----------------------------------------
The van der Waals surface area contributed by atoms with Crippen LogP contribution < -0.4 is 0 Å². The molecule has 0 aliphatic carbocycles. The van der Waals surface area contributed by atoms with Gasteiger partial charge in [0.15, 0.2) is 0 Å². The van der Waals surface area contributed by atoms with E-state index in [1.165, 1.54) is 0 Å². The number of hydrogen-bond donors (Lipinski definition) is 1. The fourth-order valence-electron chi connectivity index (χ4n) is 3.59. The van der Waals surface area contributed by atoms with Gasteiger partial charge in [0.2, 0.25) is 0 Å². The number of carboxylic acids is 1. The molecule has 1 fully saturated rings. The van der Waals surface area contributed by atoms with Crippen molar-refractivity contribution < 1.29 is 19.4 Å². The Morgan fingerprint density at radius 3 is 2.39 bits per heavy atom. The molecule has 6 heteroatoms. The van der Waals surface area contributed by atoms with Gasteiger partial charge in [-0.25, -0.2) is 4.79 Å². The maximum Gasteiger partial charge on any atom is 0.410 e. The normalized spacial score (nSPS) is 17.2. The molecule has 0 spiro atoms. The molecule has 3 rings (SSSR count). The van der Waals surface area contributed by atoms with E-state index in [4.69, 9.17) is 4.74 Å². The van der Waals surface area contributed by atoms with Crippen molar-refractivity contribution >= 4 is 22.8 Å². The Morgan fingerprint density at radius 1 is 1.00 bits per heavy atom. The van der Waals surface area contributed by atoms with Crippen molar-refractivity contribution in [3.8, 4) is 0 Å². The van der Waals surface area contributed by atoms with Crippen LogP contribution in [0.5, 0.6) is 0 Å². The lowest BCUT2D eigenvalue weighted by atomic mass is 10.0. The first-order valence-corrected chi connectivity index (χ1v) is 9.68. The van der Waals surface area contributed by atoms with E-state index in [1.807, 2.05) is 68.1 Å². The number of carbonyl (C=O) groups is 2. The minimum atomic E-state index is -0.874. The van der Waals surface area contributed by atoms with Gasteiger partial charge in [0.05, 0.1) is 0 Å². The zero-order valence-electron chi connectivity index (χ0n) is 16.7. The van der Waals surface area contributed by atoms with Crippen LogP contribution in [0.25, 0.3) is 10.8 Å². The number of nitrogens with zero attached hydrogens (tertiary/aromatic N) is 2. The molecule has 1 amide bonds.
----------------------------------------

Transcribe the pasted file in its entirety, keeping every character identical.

The van der Waals surface area contributed by atoms with Crippen LogP contribution < -0.4 is 0 Å². The molecule has 0 aliphatic carbocycles. The van der Waals surface area contributed by atoms with Gasteiger partial charge in [0.15, 0.2) is 0 Å². The van der Waals surface area contributed by atoms with E-state index in [1.165, 1.54) is 0 Å². The number of hydrogen-bond donors (Lipinski definition) is 1. The fourth-order valence-electron chi connectivity index (χ4n) is 3.59. The van der Waals surface area contributed by atoms with Gasteiger partial charge in [0.2, 0.25) is 0 Å². The number of carboxylic acids is 1. The molecule has 1 fully saturated rings. The van der Waals surface area contributed by atoms with Crippen molar-refractivity contribution < 1.29 is 19.4 Å². The Morgan fingerprint density at radius 3 is 2.39 bits per heavy atom. The molecule has 6 heteroatoms. The van der Waals surface area contributed by atoms with Gasteiger partial charge in [-0.25, -0.2) is 4.79 Å². The maximum Gasteiger partial charge on any atom is 0.410 e. The normalized spacial score (nSPS) is 17.2. The molecule has 0 spiro atoms. The molecule has 3 rings (SSSR count). The van der Waals surface area contributed by atoms with E-state index in [4.69, 9.17) is 4.74 Å². The van der Waals surface area contributed by atoms with Crippen molar-refractivity contribution >= 4 is 22.8 Å². The Morgan fingerprint density at radius 1 is 1.00 bits per heavy atom. The van der Waals surface area contributed by atoms with Crippen molar-refractivity contribution in [3.8, 4) is 0 Å². The van der Waals surface area contributed by atoms with Crippen LogP contribution in [0.5, 0.6) is 0 Å². The lowest BCUT2D eigenvalue weighted by atomic mass is 10.0. The first-order valence-corrected chi connectivity index (χ1v) is 9.68. The van der Waals surface area contributed by atoms with E-state index in [1.807, 2.05) is 68.1 Å². The number of carbonyl (C=O) groups is 2. The minimum atomic E-state index is -0.874. The van der Waals surface area contributed by atoms with Gasteiger partial charge in [0.05, 0.1) is 0 Å². The zero-order valence-electron chi connectivity index (χ0n) is 16.7. The van der Waals surface area contributed by atoms with Crippen LogP contribution in [0.25, 0.3) is 10.8 Å². The number of nitrogens with zero attached hydrogens (tertiary/aromatic N) is 2. The molecule has 1 amide bonds.